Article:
The twists and turns in the plot are as predictable as those in a Wile E. Coyote/Road Runner short, but the journey is a big, dumb summer delight. For once, in my view anyway, Depp’s zany-hat-wearing, fey eccentricities are actually in service to the narrative (unlike another hit film I hated, Disney’s Alice in Wonderland). Some critics have unfairly labeled his performance boring and dull; I would counter that, for the first time in a long time, he is stealthy and nuanced, deriving humor organically from situation (and only a pratfall or two).

I liked that the film layered in messages about respecting our history, our environment, our culture, and our world. In a movie called The Lone Ranger, released over a Fourth of July weekend with tie-in toys available at Subway, those themes ain’t gonna be too deeply explored … so just give these blockbuster kids a break, willya?

3 thoughts on “Nature is out of balance: Disney’s The Lone Ranger

  1. Would you believe that we drove over to the big city to see this film after I viewed Depp talking to Letterman at which time I figured this filmic treatment of (again) the greedy bastards who gave birth to the monster corporate contemporary unfeeling ego-centered America, we are all swimming upstream and downstream both with and against to this day, would be THE theme of this rather artful piece of odd mania. We loved it…though confused occasionally about the sequence of events…the former soap opera star Fichtner was more spooky than Jack Palance’s villainous turn in SHANE! Quite atmospheric was this quirky effort! Wondering if the moguls at Disney are supposed to pretend they don’t really believe in the message? And that explains the box office doldrums…like CASINO JACK the director of which woke up literally dead one morning. It, too, bravely advertises the seamier side of the United States…and disappeared off the radar early on. The prosecuting attorney/lone ranger MUST become serialized…administering creative justice correctly in spite of himself and in spite of who supposedly matters…those at the top are usually manipulative ogres and need to be defeated by a lone sense of fairness administered by a clear-thinking college graduate in partnership with a Sears Repairman ethnic saint. The rabbits are still torturing my thought processes…are they a metaphor for groupthink in each species all of which are wired exactly alike? Each of us is an animal after all…some a bit brighter and more instinctive than others in our individualized herds. Occasionally kindness happens under the crazy surface — in spite of ourselves.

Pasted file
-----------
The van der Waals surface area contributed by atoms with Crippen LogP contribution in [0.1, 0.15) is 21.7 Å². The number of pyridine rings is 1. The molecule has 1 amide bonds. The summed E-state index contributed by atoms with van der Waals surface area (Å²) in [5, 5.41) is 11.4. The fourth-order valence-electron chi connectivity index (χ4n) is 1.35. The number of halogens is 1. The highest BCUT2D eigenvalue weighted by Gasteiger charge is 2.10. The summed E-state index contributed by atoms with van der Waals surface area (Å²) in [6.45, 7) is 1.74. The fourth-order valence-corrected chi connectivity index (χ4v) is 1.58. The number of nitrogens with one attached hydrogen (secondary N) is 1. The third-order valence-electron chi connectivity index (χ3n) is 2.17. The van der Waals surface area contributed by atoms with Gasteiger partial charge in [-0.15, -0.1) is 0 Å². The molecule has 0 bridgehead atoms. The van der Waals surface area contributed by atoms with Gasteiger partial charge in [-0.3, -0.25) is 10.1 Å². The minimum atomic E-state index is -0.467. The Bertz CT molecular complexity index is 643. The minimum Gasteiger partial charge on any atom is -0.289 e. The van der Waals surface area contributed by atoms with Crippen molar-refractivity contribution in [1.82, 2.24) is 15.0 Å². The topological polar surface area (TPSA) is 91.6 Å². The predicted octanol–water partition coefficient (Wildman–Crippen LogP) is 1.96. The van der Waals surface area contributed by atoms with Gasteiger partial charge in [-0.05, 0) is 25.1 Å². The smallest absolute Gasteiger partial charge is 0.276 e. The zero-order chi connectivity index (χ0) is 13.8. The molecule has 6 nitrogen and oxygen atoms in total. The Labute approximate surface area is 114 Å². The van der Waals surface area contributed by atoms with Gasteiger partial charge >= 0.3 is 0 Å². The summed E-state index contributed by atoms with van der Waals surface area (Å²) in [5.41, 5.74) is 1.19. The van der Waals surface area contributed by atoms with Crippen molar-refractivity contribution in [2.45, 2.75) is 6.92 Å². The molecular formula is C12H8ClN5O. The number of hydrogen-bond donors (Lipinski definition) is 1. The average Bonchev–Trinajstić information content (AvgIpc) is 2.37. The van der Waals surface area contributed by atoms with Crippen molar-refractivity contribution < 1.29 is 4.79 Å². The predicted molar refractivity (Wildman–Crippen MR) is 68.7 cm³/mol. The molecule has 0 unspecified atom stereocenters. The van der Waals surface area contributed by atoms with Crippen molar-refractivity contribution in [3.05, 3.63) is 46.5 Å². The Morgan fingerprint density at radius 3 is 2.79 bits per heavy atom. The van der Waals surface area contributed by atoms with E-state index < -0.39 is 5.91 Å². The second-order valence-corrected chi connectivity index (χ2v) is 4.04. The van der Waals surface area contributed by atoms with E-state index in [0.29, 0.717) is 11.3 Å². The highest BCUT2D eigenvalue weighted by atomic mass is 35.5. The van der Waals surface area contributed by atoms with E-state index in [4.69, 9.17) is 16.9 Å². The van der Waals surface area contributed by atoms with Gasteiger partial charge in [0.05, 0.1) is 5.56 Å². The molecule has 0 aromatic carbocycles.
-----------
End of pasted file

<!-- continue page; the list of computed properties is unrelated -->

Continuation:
• That is wild that we both decided at the same time to go see this. I just heard from different people at work that they liked it, people that usually have pretty decent taste. And I got more curious. I agree completely with your assessment. I do think that’s what they were trying to get across with the rabbits, though I still wonder. I also agree with you about some of the sequencing. Particularly the whole bank robbery thing that popped up at the beginning and took too long to be resolved. I like your description of the Sears salesman. I also like the shot they took at religion at the beginning. On the train. I even liked Helena Bonham Carter quite a bit.

  2. Pingback: “The failures of my generation are the opportunities of yours.” Fantastic Four (2015) « Reel Roy Reviews